For example, here are two shots of their fresh cheese counter. These are some of the harder cheese. The feta section is not pictured, it occupies about the same space on the counter.
That big braided cheese is an unbelievably dense and salty cheese, with herbs in the dough. We still have to figure out how to eat it exactly. For now we have soaked it in water to eliminate some of the salt and then used it on pizza or inside our kofta sandwiches.
These are some of the soft cheeses. The labneh, especially the half goat labneh, is really good and we started using it either with cucumber and mint or just plain during our middle-eastern dinners.

The olive selection is as diverse as the cheese counter (no pic, sorry); the Lebanese and the Sicilian olives are particularly good, and they cost ~$4/lb!

Their meat counter is also amazing. We've been buying ground and whole Quebecois lamb, much better than New-Zealandese lamb, for a very reasonable price. Not to speak about their delicious hallal chickens for ~$6 each, or their merguez, a lamb/beef sausage, spiced with cinnamon and hot spices.

Another amazing discovery for us was the variety of Middle Eastern breads: pita, the one we all know, is really just their most common bread, which they sell for almost nothing ($0.99 for 6 pitas). Then they have long sheets of ~1 cm thick bread from Afghanistan, some discs that are ~1 mm thick and ~1 m wide, soft loaves.. We're trying them all little by little.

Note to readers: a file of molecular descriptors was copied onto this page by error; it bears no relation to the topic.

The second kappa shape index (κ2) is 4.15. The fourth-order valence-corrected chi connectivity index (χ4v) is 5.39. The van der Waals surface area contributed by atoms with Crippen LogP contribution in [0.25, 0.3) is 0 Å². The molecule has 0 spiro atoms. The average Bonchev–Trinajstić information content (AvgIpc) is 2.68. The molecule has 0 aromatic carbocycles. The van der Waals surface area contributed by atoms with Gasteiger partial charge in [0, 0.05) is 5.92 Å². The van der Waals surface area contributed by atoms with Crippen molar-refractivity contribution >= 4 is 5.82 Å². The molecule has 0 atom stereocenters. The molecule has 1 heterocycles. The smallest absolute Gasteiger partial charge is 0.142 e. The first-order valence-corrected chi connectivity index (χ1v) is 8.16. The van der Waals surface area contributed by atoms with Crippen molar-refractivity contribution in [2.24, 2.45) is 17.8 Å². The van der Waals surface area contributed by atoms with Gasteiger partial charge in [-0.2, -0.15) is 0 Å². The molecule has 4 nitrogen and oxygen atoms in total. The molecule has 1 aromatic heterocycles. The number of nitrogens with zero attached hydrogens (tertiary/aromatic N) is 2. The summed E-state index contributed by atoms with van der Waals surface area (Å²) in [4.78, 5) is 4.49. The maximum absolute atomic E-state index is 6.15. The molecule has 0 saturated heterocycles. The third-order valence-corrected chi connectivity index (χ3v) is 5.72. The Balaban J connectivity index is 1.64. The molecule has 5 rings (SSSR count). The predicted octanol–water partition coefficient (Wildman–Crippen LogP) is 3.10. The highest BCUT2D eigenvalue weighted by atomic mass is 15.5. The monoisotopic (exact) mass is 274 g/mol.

The honey and molassas aisle is amazing as well. Did you ever have grape or fig molassas? Or honey from rose flowers? We tried the grape molassas, and I liked it quite a bit. It tastes very grapy indeed. The same is true for their juice section (apricot and pomegranate are the less extravagant. We recently got sour cherry and guava juice). And their halva section sports tubs in all sizes coming from many different countries. So far however our favorite is still the halva we bought a few months ago somewhere else in Montreal, the Jean-Talon market, which will be the subject of a separate post.